You're buying businesses, that sound as if they are priced for their RE value in markets that sound like they have a bleak future. You have to ask if the RE is worth buying at this price if the car wash ceased to be operable tomorrow.
What could you do with the dirt?
Who, realistically, would be a buyer for these locations and at what price?
What else can these sites support?

Have you considered if there is any toxic remediation that would need to be done?
Remember we live in CA and these are old and you are about to own the toxic problems along with everything else.
40 years old?
Who knows what chemicals have been used on the property and with all the oil/gas products and other chemicals washed from vehicles and an old plumbing system, I'd take that bet there is a chemical issue on the site. If so and you still think its worth buying and running for 10 years, then what do you do to sell the sites?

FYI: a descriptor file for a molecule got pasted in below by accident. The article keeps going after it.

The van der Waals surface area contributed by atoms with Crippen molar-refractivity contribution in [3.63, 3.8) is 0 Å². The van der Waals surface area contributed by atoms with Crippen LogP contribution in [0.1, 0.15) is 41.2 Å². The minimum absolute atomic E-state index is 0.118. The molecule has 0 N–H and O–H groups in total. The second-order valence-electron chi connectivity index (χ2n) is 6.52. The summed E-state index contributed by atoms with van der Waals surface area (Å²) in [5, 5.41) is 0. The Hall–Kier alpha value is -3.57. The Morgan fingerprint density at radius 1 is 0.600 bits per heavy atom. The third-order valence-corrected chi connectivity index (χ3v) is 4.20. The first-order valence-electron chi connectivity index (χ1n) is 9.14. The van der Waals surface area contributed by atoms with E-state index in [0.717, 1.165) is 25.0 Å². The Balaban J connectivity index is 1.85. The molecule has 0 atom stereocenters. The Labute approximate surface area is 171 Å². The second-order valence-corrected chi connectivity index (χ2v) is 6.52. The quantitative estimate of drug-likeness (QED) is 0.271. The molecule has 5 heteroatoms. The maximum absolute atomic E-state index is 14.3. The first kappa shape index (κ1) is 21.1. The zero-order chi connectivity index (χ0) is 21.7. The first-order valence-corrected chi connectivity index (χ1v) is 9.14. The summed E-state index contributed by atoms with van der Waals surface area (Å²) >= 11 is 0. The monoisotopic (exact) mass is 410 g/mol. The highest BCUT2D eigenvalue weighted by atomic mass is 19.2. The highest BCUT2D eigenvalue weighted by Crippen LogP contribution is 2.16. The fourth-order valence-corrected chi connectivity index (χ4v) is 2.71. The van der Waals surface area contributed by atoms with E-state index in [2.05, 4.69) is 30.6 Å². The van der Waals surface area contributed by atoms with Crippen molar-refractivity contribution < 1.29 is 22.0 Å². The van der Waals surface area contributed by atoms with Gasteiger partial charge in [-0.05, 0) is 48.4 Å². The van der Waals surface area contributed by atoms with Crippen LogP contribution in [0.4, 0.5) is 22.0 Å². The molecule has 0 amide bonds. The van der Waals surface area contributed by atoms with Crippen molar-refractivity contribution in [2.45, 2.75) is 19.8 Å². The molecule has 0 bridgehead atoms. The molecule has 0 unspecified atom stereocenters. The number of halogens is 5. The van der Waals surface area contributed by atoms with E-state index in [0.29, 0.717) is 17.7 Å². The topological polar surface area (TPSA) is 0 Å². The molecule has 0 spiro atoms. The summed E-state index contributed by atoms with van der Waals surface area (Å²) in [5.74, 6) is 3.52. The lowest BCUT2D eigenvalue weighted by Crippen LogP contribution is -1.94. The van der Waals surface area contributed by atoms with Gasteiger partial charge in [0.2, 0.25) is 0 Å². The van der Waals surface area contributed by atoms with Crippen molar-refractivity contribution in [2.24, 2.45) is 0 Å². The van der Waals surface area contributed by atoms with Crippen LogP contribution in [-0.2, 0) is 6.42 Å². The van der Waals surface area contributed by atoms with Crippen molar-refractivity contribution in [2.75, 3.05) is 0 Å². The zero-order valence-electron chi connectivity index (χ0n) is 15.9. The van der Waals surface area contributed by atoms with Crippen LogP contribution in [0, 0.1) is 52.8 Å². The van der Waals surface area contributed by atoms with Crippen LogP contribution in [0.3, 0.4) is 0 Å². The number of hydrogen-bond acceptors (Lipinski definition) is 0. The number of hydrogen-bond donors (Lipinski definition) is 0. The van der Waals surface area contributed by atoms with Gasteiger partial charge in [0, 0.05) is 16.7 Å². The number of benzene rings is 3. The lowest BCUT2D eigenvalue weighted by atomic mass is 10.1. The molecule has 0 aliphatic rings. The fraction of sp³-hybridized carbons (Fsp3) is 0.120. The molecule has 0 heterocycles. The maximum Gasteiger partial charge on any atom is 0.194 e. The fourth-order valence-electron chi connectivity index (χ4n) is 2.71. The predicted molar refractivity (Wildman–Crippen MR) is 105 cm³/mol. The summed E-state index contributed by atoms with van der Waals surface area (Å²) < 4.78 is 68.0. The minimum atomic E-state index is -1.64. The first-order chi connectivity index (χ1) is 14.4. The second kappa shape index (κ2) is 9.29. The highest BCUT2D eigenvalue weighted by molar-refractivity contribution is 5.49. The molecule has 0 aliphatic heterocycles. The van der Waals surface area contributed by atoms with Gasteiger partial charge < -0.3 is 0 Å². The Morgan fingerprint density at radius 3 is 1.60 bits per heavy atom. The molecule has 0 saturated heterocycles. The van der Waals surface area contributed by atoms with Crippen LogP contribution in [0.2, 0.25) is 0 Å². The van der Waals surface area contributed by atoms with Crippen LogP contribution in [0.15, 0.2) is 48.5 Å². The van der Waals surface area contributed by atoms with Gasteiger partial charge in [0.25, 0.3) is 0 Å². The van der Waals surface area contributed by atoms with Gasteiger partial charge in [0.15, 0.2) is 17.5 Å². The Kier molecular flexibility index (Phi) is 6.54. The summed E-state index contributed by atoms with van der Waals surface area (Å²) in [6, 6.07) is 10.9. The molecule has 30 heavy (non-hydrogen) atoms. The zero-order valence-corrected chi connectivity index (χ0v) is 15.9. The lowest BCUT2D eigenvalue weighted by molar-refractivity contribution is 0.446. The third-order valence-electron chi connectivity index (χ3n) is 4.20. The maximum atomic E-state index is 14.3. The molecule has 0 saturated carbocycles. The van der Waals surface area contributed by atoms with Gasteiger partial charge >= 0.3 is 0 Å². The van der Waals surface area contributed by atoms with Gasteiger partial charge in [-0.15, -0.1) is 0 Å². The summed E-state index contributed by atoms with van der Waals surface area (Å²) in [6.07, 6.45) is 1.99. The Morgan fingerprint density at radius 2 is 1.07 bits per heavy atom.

Think the toxic issues will have gone away?

I almost purchased an incredible deal on a full serve hand wash years ago. Thought I was getting the steal of a lifetime...until I realized that the gas had not been operated for over a year. That triggered an automatic tank pull and install of all new tanks and systems upon change of ownership and I was about to close escrow on an unknown nightmare. The seller knew this and didn't disclose it at the time. My bargain deal turned into a bullet I dodged instead.

Just some ideas to consider and hopefully help you insure you make a good deal for yourself. Love to chat with car wash guys in case you'd like to. Give me a shout. Hope you find what you are seeking!!!

reply by Smiley over 2 years ago

Thanks Eworks. Very good information. Appreciate it.